(Andrew Scrivani for The New York Times)It's Wednesday and that means that I don't have to come up with anything for dinner until after I read the Dining Section in The New York Times. That's because Wednesday is Melissa Clark day.
I have mentioned in the past, probably at least 100 times, that I love Melissa Clark. She never fails to inspire me. Her recipes are alway just a little different and often take a turn in a direction I would never have imagined. Melissa (if we knew one another I am sure we'd be on a first name basis) always makes me want to run out to the grocery store and pick up the ingredients needed to make whatever she's written about. I think that's pretty impressive.
The good news is that I rarely fight the urge to try Melissa's latest and greatest recipes because they're always good. Ted appreciates this although often he leaves for the office with steaks defrosting on the counter and comes home to find some elaborate fish dish waiting for him. I like to keep him on his toes.
Now, at first glance this recipe is going to seem strange. I'll admit that cheese and shrimp are not a natural combination. (For my kosher friends, I'm sure you've already stopped reading.) And then add potatoes and mint to that. I agree. Strange. But I trust Melissa, and I was willing to give it a try. I figured that the worst that could happen would be that it was too unusual a combination and we wouldn't like it. Big deal.
So, here's the verdict. Shrimp and cheese are an unusual combination but this was absolutely delicious. Who knew shrimp and cheese would actually be good together. And it wasn't just the shrimp and cheese. The addition of sugar snap peas made the dish sweet and crunchy, and the potatoes were a really nice contrast. And it was all tossed in a vinaigrette which always make whatever it touches taste good.
There a lesson in all of this. If Melissa Clark says it's good then it most likely is.
RECIPE: Shrimp, Sugar-Snap Pea and Potato Salad With Mint and Pecorino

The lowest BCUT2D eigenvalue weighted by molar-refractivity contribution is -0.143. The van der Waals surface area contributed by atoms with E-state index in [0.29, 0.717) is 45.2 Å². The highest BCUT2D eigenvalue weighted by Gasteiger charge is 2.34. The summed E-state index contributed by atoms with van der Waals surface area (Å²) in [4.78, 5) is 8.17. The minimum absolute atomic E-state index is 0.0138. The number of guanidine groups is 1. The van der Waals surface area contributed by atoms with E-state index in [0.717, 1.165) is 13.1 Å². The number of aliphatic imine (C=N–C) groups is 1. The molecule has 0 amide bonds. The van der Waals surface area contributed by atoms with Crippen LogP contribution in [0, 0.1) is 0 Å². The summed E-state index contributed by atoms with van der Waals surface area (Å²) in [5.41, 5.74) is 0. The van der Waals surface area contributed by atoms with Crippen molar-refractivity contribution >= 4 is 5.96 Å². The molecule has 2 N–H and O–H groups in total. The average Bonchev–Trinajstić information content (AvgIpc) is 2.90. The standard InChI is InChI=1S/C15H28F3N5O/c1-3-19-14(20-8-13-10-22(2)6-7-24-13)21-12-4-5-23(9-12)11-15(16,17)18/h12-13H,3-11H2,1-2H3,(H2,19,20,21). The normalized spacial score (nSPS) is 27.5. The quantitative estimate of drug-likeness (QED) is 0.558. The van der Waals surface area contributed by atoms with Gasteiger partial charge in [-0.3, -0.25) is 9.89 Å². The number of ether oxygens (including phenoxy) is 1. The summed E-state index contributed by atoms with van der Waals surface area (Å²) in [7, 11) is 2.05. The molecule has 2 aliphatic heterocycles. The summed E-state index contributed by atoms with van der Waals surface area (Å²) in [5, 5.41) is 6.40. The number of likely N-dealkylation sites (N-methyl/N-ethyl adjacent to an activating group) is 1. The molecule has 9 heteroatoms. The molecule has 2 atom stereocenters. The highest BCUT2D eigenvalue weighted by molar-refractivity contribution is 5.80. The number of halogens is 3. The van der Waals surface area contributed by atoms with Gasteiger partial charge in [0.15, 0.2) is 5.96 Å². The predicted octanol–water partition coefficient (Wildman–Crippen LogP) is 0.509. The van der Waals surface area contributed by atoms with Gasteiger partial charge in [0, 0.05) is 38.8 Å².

(New York Times, July 6, 2011)
3/4 pound sugar-snap peas
2 tablespoons Dijon mustard
3 tablespoons red-wine vinegar, plus more for serving
1 1/4 teaspoons coarse sea salt
3/4 teaspoon pepper, plus more for serving
1/2 cup extra virgin olive oil, plus more for serving
1 pound new fingerling or small yellow potatoes
1 1/2 pounds large shrimp, peeled
3/4 cup loosely packed mint leaves
3/4 cup coarsely grated young pecorino (or 1/2 cup aged)
Crusty bread, for serving.
1. Trim and string the peas, then thinly slice them crosswise. Place them in a large bowl. In a small bowl, whisk together the mustard, vinegar, 1/4 teaspoon salt, and pepper to taste. Slowly whisk in the oil.
2. Bring a large pot of salted water to a boil. Cook the potatoes until tender, about 15 minutes. Transfer with a slotted spoon to a cutting board. Add the shrimp to the pot and cook until opaque, 2 minutes. Transfer with a slotted spoon to the bowl of peas.
3. While the potatoes are warm, slice them into 1/2-inch rounds, and place them in a small bowl. Gently toss them with 1/2 cup of the vinaigrette, 1 teaspoon salt, and 3/4 teaspoon pepper. Spread them on a large platter to cool.
4. When the shrimp are cool, toss with the peas and remaining vinaigrette. Spoon the mixture over the potatoes. Tear the mint leaves, and scatter the pieces over the salad. Sprinkle with cheese and pepper. Drizzle with oil and add a little vinegar to taste, if needed.